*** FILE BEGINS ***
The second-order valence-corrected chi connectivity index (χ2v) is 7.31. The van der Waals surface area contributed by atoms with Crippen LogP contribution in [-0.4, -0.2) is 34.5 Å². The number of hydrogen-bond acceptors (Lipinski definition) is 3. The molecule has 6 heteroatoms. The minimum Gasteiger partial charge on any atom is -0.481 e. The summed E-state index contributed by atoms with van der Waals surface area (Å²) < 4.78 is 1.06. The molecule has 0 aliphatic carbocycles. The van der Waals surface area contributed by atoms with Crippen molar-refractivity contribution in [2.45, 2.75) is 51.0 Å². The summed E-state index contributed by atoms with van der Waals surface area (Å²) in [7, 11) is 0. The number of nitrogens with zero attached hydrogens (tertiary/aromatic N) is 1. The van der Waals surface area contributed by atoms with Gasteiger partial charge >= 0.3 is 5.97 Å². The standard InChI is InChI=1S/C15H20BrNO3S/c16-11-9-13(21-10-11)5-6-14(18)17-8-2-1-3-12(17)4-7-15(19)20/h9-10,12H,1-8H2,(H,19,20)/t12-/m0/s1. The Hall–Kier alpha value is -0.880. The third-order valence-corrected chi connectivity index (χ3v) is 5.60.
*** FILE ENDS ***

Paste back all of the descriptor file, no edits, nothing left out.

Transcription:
The second-order valence-corrected chi connectivity index (χ2v) is 7.31. The van der Waals surface area contributed by atoms with Crippen LogP contribution in [-0.4, -0.2) is 34.5 Å². The number of hydrogen-bond acceptors (Lipinski definition) is 3. The molecule has 6 heteroatoms. The minimum Gasteiger partial charge on any atom is -0.481 e. The summed E-state index contributed by atoms with van der Waals surface area (Å²) < 4.78 is 1.06. The molecule has 0 aliphatic carbocycles. The van der Waals surface area contributed by atoms with Crippen molar-refractivity contribution in [2.45, 2.75) is 51.0 Å². The summed E-state index contributed by atoms with van der Waals surface area (Å²) in [7, 11) is 0. The number of nitrogens with zero attached hydrogens (tertiary/aromatic N) is 1. The van der Waals surface area contributed by atoms with Gasteiger partial charge >= 0.3 is 5.97 Å². The standard InChI is InChI=1S/C15H20BrNO3S/c16-11-9-13(21-10-11)5-6-14(18)17-8-2-1-3-12(17)4-7-15(19)20/h9-10,12H,1-8H2,(H,19,20)/t12-/m0/s1. The Hall–Kier alpha value is -0.880. The third-order valence-corrected chi connectivity index (χ3v) is 5.60.